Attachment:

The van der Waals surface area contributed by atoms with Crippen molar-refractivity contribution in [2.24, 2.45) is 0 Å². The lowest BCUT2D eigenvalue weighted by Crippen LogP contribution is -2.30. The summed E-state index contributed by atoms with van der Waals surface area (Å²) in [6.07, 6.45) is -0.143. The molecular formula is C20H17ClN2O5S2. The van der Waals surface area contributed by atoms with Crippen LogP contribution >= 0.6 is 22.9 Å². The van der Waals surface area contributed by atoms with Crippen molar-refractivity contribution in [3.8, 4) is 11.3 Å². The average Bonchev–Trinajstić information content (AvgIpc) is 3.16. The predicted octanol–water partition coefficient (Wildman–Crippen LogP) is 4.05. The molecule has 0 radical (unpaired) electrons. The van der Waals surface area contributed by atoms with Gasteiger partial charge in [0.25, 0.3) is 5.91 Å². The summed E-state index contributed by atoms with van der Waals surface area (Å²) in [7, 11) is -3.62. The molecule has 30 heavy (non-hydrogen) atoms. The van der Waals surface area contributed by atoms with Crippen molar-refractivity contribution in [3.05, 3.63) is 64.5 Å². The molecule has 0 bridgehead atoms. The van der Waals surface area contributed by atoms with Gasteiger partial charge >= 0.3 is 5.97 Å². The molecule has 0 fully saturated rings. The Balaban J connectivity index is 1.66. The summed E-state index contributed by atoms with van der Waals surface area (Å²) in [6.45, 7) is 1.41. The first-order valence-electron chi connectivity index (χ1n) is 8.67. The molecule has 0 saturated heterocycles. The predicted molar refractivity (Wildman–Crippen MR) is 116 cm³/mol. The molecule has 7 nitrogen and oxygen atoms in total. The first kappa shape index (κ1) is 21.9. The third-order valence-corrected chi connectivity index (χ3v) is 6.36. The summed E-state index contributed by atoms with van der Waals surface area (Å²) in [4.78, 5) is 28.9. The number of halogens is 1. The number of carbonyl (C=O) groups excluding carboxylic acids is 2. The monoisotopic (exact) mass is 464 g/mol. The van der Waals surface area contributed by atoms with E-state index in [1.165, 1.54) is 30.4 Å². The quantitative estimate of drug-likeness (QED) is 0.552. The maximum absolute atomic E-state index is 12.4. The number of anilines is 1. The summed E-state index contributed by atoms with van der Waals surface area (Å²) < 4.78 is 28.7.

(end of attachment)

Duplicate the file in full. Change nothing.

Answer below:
The van der Waals surface area contributed by atoms with Crippen molar-refractivity contribution in [2.24, 2.45) is 0 Å². The lowest BCUT2D eigenvalue weighted by Crippen LogP contribution is -2.30. The summed E-state index contributed by atoms with van der Waals surface area (Å²) in [6.07, 6.45) is -0.143. The molecular formula is C20H17ClN2O5S2. The van der Waals surface area contributed by atoms with Crippen LogP contribution >= 0.6 is 22.9 Å². The van der Waals surface area contributed by atoms with Crippen molar-refractivity contribution in [3.8, 4) is 11.3 Å². The average Bonchev–Trinajstić information content (AvgIpc) is 3.16. The predicted octanol–water partition coefficient (Wildman–Crippen LogP) is 4.05. The molecule has 0 radical (unpaired) electrons. The van der Waals surface area contributed by atoms with Gasteiger partial charge in [0.25, 0.3) is 5.91 Å². The summed E-state index contributed by atoms with van der Waals surface area (Å²) in [7, 11) is -3.62. The molecule has 30 heavy (non-hydrogen) atoms. The van der Waals surface area contributed by atoms with Crippen molar-refractivity contribution in [3.05, 3.63) is 64.5 Å². The molecule has 0 bridgehead atoms. The van der Waals surface area contributed by atoms with Gasteiger partial charge >= 0.3 is 5.97 Å². The molecule has 0 fully saturated rings. The Balaban J connectivity index is 1.66. The summed E-state index contributed by atoms with van der Waals surface area (Å²) in [6.45, 7) is 1.41. The first-order valence-electron chi connectivity index (χ1n) is 8.67. The molecule has 0 saturated heterocycles. The predicted molar refractivity (Wildman–Crippen MR) is 116 cm³/mol. The molecule has 7 nitrogen and oxygen atoms in total. The first kappa shape index (κ1) is 21.9. The third-order valence-corrected chi connectivity index (χ3v) is 6.36. The summed E-state index contributed by atoms with van der Waals surface area (Å²) in [4.78, 5) is 28.9. The number of halogens is 1. The number of carbonyl (C=O) groups excluding carboxylic acids is 2. The monoisotopic (exact) mass is 464 g/mol. The van der Waals surface area contributed by atoms with E-state index in [1.165, 1.54) is 30.4 Å². The quantitative estimate of drug-likeness (QED) is 0.552. The maximum absolute atomic E-state index is 12.4. The number of anilines is 1. The summed E-state index contributed by atoms with van der Waals surface area (Å²) < 4.78 is 28.7.